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On 05/09/2012 07:14 AM, Mirek M. wrote:
Hi Bjorn,

2012/5/9 Björn Balazs<>

Hi all,

just a short additional note - a more detailed answer will follow in the

Please do not mix up user testing user research.

:D funny, I was convinced this whole time that you were talking about user
oh well...

RESEARCH is about understanding (and creating artifacts accordingly) who
users are, what they (want to) use the product for, what goals they want to
reach, what criteria apply to a successfull interaction, what prior
they have, where they will use the tool,.... This can perfectly be done in
distributed teams using web tools. We can reach users all over the world.
experience in Libre Office has shown that it is easy to get feedback from
than 10000 actual users within days. And these were just first tries...

What tools do you suggest to use?
Should every project we work on be preceded by a survey on the topic?
It probably depends on the project. Some should be discussed on the list before asking user opinions. This partly to avoid survey fatigue and partly to allow us to think through the ideas before asking for user opinions.

Other ideas may be generated by asking the users what they think should be done.

TESTING is about presenting users with possible solutions, and watching how
they solve given tasks. This usually is extremely difficult to do with
voluntary development teams, as you would need test rooms, local, but still
representative - perhaps even paid - participants etc. There might be some
room for this on fairs or similar events, but I would rather not be too
enthusiastic about testing. In my experience the value of testing is over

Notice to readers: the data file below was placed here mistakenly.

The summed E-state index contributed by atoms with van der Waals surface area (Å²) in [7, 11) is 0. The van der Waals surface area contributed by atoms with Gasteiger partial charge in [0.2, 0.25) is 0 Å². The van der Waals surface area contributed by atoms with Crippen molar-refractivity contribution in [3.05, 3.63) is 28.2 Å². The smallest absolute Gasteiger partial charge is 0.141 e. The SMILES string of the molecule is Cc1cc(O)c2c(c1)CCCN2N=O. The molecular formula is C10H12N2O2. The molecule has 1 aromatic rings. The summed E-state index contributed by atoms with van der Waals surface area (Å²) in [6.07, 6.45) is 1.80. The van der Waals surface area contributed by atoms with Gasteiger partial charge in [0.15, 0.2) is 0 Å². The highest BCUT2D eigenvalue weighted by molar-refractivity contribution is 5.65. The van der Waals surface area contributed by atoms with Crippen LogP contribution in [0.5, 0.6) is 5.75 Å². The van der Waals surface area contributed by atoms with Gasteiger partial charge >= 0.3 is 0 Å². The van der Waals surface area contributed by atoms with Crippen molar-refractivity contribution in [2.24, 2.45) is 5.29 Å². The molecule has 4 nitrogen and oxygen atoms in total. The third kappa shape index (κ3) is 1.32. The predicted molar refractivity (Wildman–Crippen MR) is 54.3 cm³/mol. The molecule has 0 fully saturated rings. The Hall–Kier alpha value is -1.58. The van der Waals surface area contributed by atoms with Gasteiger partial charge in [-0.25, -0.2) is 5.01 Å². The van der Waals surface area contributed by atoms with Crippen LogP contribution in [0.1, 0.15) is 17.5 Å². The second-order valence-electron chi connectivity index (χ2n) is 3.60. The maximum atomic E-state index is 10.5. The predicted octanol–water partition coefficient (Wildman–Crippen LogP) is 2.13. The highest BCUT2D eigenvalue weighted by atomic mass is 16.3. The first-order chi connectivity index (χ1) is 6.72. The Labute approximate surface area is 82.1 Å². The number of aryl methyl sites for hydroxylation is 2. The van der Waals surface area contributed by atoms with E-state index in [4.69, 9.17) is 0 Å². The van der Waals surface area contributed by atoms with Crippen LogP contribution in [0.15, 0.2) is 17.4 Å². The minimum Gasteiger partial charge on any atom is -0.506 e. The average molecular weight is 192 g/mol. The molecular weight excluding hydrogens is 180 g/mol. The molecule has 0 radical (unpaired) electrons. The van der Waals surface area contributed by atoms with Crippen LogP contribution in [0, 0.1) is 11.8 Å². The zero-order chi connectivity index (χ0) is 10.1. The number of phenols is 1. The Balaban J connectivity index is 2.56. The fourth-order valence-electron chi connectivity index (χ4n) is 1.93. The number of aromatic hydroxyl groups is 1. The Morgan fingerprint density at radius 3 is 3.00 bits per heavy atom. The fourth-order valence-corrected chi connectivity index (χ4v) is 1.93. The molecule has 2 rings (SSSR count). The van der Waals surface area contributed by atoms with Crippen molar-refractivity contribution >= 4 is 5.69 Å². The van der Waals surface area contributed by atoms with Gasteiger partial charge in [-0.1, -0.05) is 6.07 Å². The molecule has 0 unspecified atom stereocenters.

estimated. Most user tests actually do post-hoc research. And the other way
around, I found that tests following projects that did decent research did
reveal any significant new insights.

I'd still like to do user testing if we could. I'm not sure if we'd need
special test rooms with local participants. Actually, I think just seeing
how people use the software would help, and that could be done simply by
people videotaping their friends/relatives according to some directions we
give them and putting the videos up on YouTube. It wouldn't be the most
professional thing to do, but it would undoubtedly help us understand our
users more, more than surveys or usage tracking extensions. It might be
especially interesting to watch how users coming from Office or iWork work
with our UI. (I guess that still falls under the umbrella of user research,
IMHO, the basic problem with user testing is that most users do not use any software package at optimum efficiency. They have a method that works well for their needs that is not the fastest or "easiest" method available.

Summing it up: Lets do extensive user research - both because in Free
we simply will never be in the situation to do extensive testing and
it is the more sustainable anyhow.

As a sidenote: icons are something that can actually be user tested easily
the web, here research rather does not help that much in contrast. These
different ways that are appropriate to reach our goals are part of the
experience I would like to share with this group.

This also is one of the
reasons I do not think we need a standard workflow the way it is defined at
the moment, but standard artefacts (see above), that need to be used in
ways to reach the different goals we have.

I agree that we need some standard artefacts, but I disagree we should let
go of our workflow. While it isn't perfect by any measure, it seems to be a
step in the right direction. I've been subscribed to this list for about
two years now, maybe longer, and I've been sorely missing a standard way of
working. It seemed that developers weren't really interested in the design
team, whiteboards were a mess of unfinished ideas that could never be
carried out to completion, any sort of UI work was fruitless, and we
weren't really collaborating -- everyone (including me) was doing his/her
own thing.
I'm afraid that if we didn't have any sort of defined workflow, we'd revert
back to the chaos that came before, even with the various artefacts
defined. If you have a suggestion for a better workflow, please do voice
your opinion.

Jay Lozier

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